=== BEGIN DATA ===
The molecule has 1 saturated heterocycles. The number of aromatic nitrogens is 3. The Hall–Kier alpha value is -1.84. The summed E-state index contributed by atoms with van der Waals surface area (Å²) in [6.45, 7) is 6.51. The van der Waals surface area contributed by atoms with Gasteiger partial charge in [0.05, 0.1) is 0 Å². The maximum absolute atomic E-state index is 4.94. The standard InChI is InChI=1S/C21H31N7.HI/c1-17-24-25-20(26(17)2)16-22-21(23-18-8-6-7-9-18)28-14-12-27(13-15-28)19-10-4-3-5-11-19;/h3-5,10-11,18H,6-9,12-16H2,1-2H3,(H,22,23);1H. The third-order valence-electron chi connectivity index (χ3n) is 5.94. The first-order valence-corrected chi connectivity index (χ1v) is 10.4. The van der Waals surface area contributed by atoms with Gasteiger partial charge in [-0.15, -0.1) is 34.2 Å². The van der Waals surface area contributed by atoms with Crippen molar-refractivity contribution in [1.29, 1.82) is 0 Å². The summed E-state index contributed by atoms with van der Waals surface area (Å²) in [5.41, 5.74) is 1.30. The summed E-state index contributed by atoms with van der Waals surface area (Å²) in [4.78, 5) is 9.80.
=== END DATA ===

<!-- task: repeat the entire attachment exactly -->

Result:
The molecule has 1 saturated heterocycles. The number of aromatic nitrogens is 3. The Hall–Kier alpha value is -1.84. The summed E-state index contributed by atoms with van der Waals surface area (Å²) in [6.45, 7) is 6.51. The van der Waals surface area contributed by atoms with Gasteiger partial charge in [0.05, 0.1) is 0 Å². The maximum absolute atomic E-state index is 4.94. The standard InChI is InChI=1S/C21H31N7.HI/c1-17-24-25-20(26(17)2)16-22-21(23-18-8-6-7-9-18)28-14-12-27(13-15-28)19-10-4-3-5-11-19;/h3-5,10-11,18H,6-9,12-16H2,1-2H3,(H,22,23);1H. The third-order valence-electron chi connectivity index (χ3n) is 5.94. The first-order valence-corrected chi connectivity index (χ1v) is 10.4. The van der Waals surface area contributed by atoms with Gasteiger partial charge in [-0.15, -0.1) is 34.2 Å². The van der Waals surface area contributed by atoms with Crippen molar-refractivity contribution in [1.29, 1.82) is 0 Å². The summed E-state index contributed by atoms with van der Waals surface area (Å²) in [5.41, 5.74) is 1.30. The summed E-state index contributed by atoms with van der Waals surface area (Å²) in [4.78, 5) is 9.80.